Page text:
Water Quality Division
Blue Thumb Program
Volunteer Data Interpretation
Little Sandy Creek: Chamber Loop
SW SE SE Section 28-4N-6E
Latitude N 34° 46’ 58.7”
Longitude W 96° 40’ 20.9”
Blue Thumb Volunteer Monitoring Data Review – 5 November 2007
Written by: Ambrie Walker
Description of Watershed and Monitoring Site
Little Sandy Creek is located in southeast Oklahoma in the City of Ada. The creek flows northeast from the headwaters in downtown Ada. The monitoring site is on the Chickasaw Nation Headquarters campus at the Chamber Loop Street bridge. From here Little Sandy Creek flows northeast out of the city about 3 miles then gently curves northwest to flow into Canadian Sandy Creek which empties into the Canadian River about 5.5 miles north of Ada. Little Sandy Creek is in the Cross Timbers ecoregion.
Stream Condition & Habitat Overview
The physical habitat of Little Sandy Creek at Chamber Loop Street was assessed on August 20, 2006 for 400 meters starting from the bridge and going downstream. The first third of this section had been scraped of trees and a dam recently constructed to slow the flow for a construction project. The remaining part of the section was more natural and tree lined creating a shady canopy over the creek to help cool the water. These trees also help protect the banks from eroding, reducing the sediment load into the creek. Little Sandy in general is a very shallow creek but there were a couple of moderately deep pools. Instream and streamside cover such as grasses, woody debris and rocks were present in moderation to supply habitat and be a food source for fish and aquatic insects. There is very little flow and the bottom of the creek is quite sandy making it an unstable habitat for fish to spawn. Since this habitat assessment, the rest of the 400 meter section has drastically been transformed; all the trees have been removed, banks covered with cement rock and the creek in general has been straightened. All of these factors will hamper the development and overall health of the stream.
Fish were collected on August 20, 2006 for the entire 400 meter section. Only 2 species of fish (mosquito fish and black bullhead catfish) were collected. This is really poor when compared to an average of 19 species from high quality streams in the Cross Timbers ecoregion. Both of these species are tolerant to pollutants and sediment. This fish collection gets the lowest score of an E due to lack of diversity and no sunfish nor sensitive species.
Benthic Macroinvertebrates (bugs)
Benthic macroinvertebrates (bugs) live on the stream bottom and on debris found in the creek. They are a link in the aquatic food chain as both consumers of nutrients and food for fish. Several are intolerant of pollution or poor water quality and, as such, are good indicators of stream condition.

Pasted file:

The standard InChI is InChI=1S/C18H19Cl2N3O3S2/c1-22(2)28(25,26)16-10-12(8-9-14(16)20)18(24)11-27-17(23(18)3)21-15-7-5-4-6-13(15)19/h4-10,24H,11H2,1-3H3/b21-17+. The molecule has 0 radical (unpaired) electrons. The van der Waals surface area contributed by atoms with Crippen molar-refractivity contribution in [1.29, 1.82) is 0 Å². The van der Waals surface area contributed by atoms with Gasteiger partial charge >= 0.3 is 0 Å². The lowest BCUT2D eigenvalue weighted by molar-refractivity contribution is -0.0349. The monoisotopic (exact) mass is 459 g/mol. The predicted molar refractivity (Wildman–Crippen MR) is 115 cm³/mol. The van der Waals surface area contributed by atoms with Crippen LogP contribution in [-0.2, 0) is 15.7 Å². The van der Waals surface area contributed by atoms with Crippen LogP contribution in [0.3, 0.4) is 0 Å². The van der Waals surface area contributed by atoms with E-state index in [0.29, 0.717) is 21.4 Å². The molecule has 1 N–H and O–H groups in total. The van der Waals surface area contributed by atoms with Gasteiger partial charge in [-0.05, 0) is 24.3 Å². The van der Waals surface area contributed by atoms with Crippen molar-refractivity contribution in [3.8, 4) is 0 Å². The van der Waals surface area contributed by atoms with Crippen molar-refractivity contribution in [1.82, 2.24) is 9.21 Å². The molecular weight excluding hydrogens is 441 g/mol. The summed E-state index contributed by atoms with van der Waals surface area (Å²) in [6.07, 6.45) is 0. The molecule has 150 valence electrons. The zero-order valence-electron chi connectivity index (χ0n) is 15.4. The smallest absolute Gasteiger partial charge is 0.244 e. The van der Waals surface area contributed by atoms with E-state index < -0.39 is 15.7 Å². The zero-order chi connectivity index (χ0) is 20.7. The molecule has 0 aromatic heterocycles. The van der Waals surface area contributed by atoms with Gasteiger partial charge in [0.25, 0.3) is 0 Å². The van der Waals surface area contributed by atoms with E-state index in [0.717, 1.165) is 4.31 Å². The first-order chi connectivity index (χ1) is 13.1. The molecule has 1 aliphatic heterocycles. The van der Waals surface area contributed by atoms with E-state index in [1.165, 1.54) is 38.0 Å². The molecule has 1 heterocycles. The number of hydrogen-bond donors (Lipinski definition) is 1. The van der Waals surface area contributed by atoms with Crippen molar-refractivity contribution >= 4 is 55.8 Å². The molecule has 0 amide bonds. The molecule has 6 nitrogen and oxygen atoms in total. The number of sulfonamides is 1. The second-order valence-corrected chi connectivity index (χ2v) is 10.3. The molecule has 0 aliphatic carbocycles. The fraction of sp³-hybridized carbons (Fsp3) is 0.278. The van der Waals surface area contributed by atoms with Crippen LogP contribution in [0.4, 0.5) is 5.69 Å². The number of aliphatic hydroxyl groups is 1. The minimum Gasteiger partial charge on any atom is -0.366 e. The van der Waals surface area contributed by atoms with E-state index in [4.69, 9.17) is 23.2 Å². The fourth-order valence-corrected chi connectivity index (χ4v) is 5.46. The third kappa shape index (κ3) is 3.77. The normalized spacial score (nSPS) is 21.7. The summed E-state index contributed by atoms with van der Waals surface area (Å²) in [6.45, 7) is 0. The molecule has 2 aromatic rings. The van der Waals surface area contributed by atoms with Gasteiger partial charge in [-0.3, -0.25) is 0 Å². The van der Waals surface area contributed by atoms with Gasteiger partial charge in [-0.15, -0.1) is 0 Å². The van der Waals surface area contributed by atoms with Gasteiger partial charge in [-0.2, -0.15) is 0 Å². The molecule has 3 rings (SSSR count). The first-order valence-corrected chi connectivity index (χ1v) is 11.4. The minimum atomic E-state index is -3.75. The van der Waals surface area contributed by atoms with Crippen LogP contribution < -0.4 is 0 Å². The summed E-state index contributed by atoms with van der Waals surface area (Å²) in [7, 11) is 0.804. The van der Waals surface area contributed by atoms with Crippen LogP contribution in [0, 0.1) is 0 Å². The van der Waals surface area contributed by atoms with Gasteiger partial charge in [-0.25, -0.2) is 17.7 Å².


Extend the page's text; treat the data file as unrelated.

Bugs were collected from rocky riffles at Little Sandy Creek in the winter from 2004 to 2007 and one summer collection in 2004. (Lack of flow has prevented summer collections.) When compared to the high quality streams in the Cross Timbers ecoregion, Little Sandy Creek consistently has half as many different species. All of the winter collections contained only species that were tolerant to pollution. The summer collection contained one individual caddisfly, a Hydroptila of moderate sensitivity, whereas the high quality streams averaged 5 sensitive species. Little Sandy at Chamber Loop receives a low C score due to the lack of diversity, no sensitive bug population and few bug taxa represented.
Bacteria testing is performed to assess the amount of E. Coli and Fecal Coliform that is in the water. Little Sandy was tested for bacteria during the summer of 2007 and had high amounts of bacteria (> 6,000 CFU/100 ml E. Coli). People that get into the water should use caution. These types of bacteria are indicators for pathogens that could be harmful to humans.
Chemical data were collected monthly between January 2004 and October 2007.
Dissolved oxygen saturation shows when there are problems with the amount of oxygen available in the water for aquatic life. Too little or too much are indicators of problems. Chemical data show Little Sandy Creek is in the normal range.
pH is on a scale of 1 – 14 and measures the concentration of hydrogen ions. Low numbers are acidic, neutral is 7 and high numbers are basic. Little Sandy Creek is in the normal range.
Nitrogen is a nutrient and can be an indicator for fertilizer being overused and running off into the streams. An estimate of soluble nitrogen is made by adding the amounts of ammonia-nitrogen and nitrate/nitrite-nitrogen found in the water. Levels of soluble nitrogen are in the cautionary levels for Little Sandy Creek.
Little Sandy Creek is in a cautionary state for phosphorous levels. Phosphorous can also be an indicator of fertilizer runoff. The level at Little Sandy Creek averages 0.64 mg/L P. (The limit for Oklahoma’s scenic rivers is 0.037 mg/L P.) Further investigation is needed.
Chloride is the measure of the amount of salts in a creek. Little Sandy Creek is in a normal range.
Little Sandy Creek begins in the City of Ada and flows north eventually ending in the Canadian River. The sampling site at the Chickasaw Nation Headquarters campus has been altered greatly due to the bank stabilization technique where the trees and grasses that filter the water was removed and replaced with large cement rocks. These rocks are effective to hold the bank in place but the natural filters for the water have disappeared. This loss of natural habitat will impact the already poor fish and bug population here at Chamber Loop Street. The chemical nutrient levels are in the cautionary range and may indicate runoff from someplace. Further investigation is needed. This level of nutrients is what is supporting a large amount of algal growth here. Little Sandy Creek is a struggling creek in desperate need of some tender loving care to give it a chance to try and heal itself.